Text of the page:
* M&A activity up 0.8 pct in first 9 months of 2013
* Goldman Sachs top adviser worldwide so far in 2013
* U.S. M&A up 35 pct, Europe down 24 pct, Asia dropped 8 pct
By Michael Erman and Soyoung Kim
NEW YORK, Sept 26 Dealmaking around the world
was basically flat over the first nine months of the year, a
disappointing level given the $130 billion Verizon
Communications Inc transaction that bolstered mergers and
acquisition volumes in the third quarter.
With ongoing uncertainty about economic recoveries around
the globe, the specter of rising interest rates as well as
increasingly activist investors clamoring for a return of
capital to shareholders, top investment bankers and lawyers do
not expect a significant pickup in deal activity soon.
"Between increased rates, and, at times, unpredictable
deal-approval regulatory framework, and continued debt ceiling
issues, we're back in the annual dance of uncertainty," said
Paul Parker, head of global corporate finance and M&A at
"The silver lining is that the Fed has made it clear that
they're not going to pull back on easing near-term. And
therefore, companies probably do have a window to take advantage
of the rate environment which is still historically low," he
Some companies have been taking advantage of cheap financing
to make cash bids. Verizon's mammoth deal to buy Vodafone Group
out of its U.S. wireless business, history's third
largest corporate deal announcement, illustrates this trend.
The conventional wisdom that the U.S. Federal Reserve might
taper its bond buying, which would have resulted in higher
interest rates, could have spurred some companies to do some of
these deals before the Fed's September meeting.
"The prospect of a taper seemed to crystallize for some
buyers the impact higher rates would have on the economics of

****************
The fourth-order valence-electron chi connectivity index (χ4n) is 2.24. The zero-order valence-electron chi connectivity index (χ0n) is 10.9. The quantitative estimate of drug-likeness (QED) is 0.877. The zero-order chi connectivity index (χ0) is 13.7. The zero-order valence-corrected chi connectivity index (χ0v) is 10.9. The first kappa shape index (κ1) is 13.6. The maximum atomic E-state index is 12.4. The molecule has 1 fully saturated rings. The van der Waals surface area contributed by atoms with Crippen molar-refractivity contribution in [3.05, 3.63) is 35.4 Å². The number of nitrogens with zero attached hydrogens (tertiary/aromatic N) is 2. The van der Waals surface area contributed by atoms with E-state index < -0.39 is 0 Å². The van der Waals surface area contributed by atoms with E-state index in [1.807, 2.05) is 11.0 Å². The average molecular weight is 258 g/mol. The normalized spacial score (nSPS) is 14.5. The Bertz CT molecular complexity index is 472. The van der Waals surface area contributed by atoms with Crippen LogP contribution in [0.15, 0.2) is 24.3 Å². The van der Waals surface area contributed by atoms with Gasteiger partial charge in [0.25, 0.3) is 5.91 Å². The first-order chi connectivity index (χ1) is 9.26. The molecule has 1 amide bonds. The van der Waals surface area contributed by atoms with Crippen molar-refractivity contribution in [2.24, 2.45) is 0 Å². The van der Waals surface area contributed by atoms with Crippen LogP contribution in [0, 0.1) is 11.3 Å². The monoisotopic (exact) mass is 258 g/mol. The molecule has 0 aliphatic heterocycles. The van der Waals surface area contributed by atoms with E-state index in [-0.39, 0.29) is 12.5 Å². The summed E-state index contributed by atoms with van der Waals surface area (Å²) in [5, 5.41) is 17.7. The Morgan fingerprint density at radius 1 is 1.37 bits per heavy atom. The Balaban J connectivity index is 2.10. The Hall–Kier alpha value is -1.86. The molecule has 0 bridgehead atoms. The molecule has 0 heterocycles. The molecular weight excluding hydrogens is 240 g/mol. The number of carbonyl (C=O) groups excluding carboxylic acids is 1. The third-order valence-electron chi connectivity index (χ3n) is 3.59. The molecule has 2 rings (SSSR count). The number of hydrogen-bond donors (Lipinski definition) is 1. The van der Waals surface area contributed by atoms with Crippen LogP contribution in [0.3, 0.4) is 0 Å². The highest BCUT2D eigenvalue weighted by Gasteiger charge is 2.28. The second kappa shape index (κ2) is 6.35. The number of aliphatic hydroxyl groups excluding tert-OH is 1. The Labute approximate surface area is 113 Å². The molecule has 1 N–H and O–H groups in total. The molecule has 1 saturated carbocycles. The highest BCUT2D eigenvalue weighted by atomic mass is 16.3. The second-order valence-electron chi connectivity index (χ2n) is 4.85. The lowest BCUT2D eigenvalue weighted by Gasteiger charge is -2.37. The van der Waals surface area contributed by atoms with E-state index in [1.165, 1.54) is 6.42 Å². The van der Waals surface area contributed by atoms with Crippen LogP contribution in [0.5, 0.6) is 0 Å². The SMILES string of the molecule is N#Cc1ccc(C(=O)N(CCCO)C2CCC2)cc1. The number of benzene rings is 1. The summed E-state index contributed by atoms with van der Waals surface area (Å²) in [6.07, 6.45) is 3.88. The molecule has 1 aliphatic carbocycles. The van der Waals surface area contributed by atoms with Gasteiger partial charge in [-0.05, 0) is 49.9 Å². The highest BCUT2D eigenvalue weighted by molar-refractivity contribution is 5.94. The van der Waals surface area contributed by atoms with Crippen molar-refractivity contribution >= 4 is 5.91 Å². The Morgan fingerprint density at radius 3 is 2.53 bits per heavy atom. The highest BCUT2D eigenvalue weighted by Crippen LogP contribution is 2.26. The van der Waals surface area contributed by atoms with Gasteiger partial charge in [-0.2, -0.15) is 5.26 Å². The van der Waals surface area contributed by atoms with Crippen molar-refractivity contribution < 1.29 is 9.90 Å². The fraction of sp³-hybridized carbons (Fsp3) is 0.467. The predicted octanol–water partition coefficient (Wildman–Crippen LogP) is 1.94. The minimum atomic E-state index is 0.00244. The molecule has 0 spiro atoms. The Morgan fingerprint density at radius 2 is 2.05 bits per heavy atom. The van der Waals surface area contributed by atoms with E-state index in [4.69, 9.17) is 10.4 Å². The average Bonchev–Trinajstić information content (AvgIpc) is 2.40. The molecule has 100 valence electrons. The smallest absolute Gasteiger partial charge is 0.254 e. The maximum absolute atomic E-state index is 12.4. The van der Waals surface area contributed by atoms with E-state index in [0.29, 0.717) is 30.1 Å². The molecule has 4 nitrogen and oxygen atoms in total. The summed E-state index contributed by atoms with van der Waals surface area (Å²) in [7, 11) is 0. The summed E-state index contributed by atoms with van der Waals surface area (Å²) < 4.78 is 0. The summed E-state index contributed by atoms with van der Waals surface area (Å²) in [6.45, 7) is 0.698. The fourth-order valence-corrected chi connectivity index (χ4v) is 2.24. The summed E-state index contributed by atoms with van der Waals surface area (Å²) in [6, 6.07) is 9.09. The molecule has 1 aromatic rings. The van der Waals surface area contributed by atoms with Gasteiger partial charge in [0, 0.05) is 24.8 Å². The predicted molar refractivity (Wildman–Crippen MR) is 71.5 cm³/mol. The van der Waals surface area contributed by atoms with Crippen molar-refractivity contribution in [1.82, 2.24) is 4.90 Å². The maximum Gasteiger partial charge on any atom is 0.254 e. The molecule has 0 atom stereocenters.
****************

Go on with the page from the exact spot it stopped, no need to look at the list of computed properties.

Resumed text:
cash transactions," said Anthony Whittemore, co-head of mergers
& acquisitions for the Americas at Deutsche Bank.
Ironically, he said the possibility that the Fed may wait
months until a taper could lull some companies back into
"The Fed's decision to defer may have taken some of the
pressure off as buyers anticipate a longer period for the
current interest rate environment," Whittemore said.
Through Sept. 24, global deal volume rose 0.8 percent to
$1.67 trillion so far this year, up from $1.66 trillion a year
earlier, according to Thomson Reuters data. Excluding the
Verizon-Vodafone deal, global deal volume fell 7 percent to
The total number of deals so far this year has fallen 9.6
percent to 25,374.
"Boards and CEOs don't have great confidence in the economy
right now, they don't have confidence that we have a strong
recovery going on and that it's going to sustain itself," said
Scott Barshay, head of corporate department at law firm Cravath,
Swaine & Moore LLP.
UNEVEN GLOBAL RECOVERY
Goldman Sachs Group Inc was the top M&A adviser
worldwide, with $509.7 billion worth of deals over the period.
JPMorgan Chase & Co, Bank of America Merrill Lynch
, Morgan Stanley, and Barclays rounded
out the top five.
Deals in the Americas rose 18 percent to $910.9 billion, and
accounted for 54 percent of global dealmaking in 2013. The
United States performed particularly well, rising 35 percent
year over year, and the region would have seen a double digit
increase over the period even excluding the Verizon-Vodafone
"The M&A story is a little bit of a regional story where